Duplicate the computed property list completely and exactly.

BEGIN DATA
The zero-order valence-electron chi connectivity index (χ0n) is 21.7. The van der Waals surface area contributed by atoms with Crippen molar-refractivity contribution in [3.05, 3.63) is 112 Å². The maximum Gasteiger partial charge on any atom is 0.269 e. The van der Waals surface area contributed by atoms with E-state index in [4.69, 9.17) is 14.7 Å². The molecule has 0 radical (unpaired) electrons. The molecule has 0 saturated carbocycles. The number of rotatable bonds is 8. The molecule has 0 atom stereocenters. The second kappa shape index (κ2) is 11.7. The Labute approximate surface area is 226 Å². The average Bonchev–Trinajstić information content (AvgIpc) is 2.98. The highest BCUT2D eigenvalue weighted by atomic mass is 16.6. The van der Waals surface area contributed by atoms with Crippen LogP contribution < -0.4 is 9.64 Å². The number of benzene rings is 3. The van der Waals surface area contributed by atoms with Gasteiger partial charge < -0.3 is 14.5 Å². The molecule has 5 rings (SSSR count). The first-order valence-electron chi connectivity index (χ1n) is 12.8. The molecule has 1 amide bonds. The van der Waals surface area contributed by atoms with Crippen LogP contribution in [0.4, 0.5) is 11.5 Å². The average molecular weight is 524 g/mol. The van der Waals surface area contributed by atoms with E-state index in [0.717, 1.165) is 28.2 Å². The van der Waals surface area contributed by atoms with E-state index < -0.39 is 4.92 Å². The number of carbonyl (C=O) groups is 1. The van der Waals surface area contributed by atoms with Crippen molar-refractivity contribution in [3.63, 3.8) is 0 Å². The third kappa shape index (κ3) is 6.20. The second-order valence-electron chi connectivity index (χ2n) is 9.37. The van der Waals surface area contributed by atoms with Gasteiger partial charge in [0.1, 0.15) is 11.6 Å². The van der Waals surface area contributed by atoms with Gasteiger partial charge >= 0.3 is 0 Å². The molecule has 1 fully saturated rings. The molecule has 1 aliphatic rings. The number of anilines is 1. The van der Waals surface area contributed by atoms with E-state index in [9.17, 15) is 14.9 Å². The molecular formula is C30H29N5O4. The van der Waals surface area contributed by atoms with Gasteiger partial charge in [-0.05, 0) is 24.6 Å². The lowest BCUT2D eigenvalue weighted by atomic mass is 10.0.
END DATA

The zero-order valence-electron chi connectivity index (χ0n) is 21.7. The van der Waals surface area contributed by atoms with Crippen molar-refractivity contribution in [3.05, 3.63) is 112 Å². The maximum Gasteiger partial charge on any atom is 0.269 e. The van der Waals surface area contributed by atoms with E-state index in [4.69, 9.17) is 14.7 Å². The molecule has 0 radical (unpaired) electrons. The molecule has 0 saturated carbocycles. The number of rotatable bonds is 8. The molecule has 0 atom stereocenters. The second kappa shape index (κ2) is 11.7. The Labute approximate surface area is 226 Å². The average Bonchev–Trinajstić information content (AvgIpc) is 2.98. The highest BCUT2D eigenvalue weighted by atomic mass is 16.6. The van der Waals surface area contributed by atoms with Crippen LogP contribution < -0.4 is 9.64 Å². The number of benzene rings is 3. The van der Waals surface area contributed by atoms with Gasteiger partial charge < -0.3 is 14.5 Å². The molecule has 5 rings (SSSR count). The first-order valence-electron chi connectivity index (χ1n) is 12.8. The molecule has 1 amide bonds. The van der Waals surface area contributed by atoms with Crippen LogP contribution in [0.4, 0.5) is 11.5 Å². The average molecular weight is 524 g/mol. The van der Waals surface area contributed by atoms with E-state index in [0.717, 1.165) is 28.2 Å². The van der Waals surface area contributed by atoms with E-state index < -0.39 is 4.92 Å². The number of carbonyl (C=O) groups is 1. The van der Waals surface area contributed by atoms with Crippen molar-refractivity contribution in [3.63, 3.8) is 0 Å². The third kappa shape index (κ3) is 6.20. The second-order valence-electron chi connectivity index (χ2n) is 9.37. The van der Waals surface area contributed by atoms with Gasteiger partial charge in [0.1, 0.15) is 11.6 Å². The van der Waals surface area contributed by atoms with Gasteiger partial charge >= 0.3 is 0 Å². The molecule has 1 fully saturated rings. The molecule has 1 aliphatic rings. The number of anilines is 1. The van der Waals surface area contributed by atoms with E-state index in [9.17, 15) is 14.9 Å². The molecular formula is C30H29N5O4. The van der Waals surface area contributed by atoms with Gasteiger partial charge in [-0.05, 0) is 24.6 Å². The lowest BCUT2D eigenvalue weighted by atomic mass is 10.0.